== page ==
- Developed a reporting solution for MyLearning, an internal java/oracle based e-learning application. This was written in C#/ASP.Net 2.0 against and Oracle back-end.
- The general application layout was based on the eForce reporting model, new reports and functionality were added for the myLearning group, as well as performance optimizations since there was a great deal more data (about 10:1) compared to what the previous solution was designed to handle/display.
Co-Op/Software Developer | GlaxoSmithKline
April 2005 – January 2007
During this period I was a Co-Op from NC State University working for the CSSD Department at GSK.
- Main responsibility was development of eForce and eForce Reports. The eForce reporting application was originally written by others, my responsibility was updating it for eForce changes/enhancements and adding new reports, mostly helping out Jarrod Dixon in that capacity.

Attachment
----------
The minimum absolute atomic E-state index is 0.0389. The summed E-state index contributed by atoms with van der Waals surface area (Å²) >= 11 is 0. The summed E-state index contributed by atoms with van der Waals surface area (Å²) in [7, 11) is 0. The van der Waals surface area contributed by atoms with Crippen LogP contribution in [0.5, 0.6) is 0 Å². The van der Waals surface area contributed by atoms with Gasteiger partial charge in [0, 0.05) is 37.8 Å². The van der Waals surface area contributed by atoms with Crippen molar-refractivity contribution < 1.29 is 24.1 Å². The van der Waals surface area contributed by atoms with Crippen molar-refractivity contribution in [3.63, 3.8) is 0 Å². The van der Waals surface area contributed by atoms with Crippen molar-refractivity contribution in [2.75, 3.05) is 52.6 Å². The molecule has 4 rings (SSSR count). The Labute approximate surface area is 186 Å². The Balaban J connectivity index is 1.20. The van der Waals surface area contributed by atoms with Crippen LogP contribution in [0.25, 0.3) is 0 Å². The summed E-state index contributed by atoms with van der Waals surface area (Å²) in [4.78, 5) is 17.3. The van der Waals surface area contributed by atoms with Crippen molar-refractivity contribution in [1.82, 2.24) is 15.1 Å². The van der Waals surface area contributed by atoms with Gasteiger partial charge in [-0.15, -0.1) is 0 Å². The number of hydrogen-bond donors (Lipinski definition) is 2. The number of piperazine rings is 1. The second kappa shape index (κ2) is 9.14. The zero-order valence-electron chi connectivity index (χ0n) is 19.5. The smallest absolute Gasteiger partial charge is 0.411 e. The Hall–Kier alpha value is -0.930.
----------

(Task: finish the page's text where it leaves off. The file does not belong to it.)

- eForce was a server-side java/oracle based application written by Docent and customized internally at GSK. Jarrod and I did most of the enhancements/bug fixes during my time on the project.
- Another high impact project was BrandSampleToolkit, the first application we got to develop in ASP.Net 2.0. The purpose here was to collect all available data related to samples and display that to brand managers to better make production and distribution decisions. One team worked on the data side collecting all the data into a single warehouse ("spider"), while another (Jarrod and I for coders) did the .Net side of things. Most of my responsibilities were controls and SQL optimization in this project.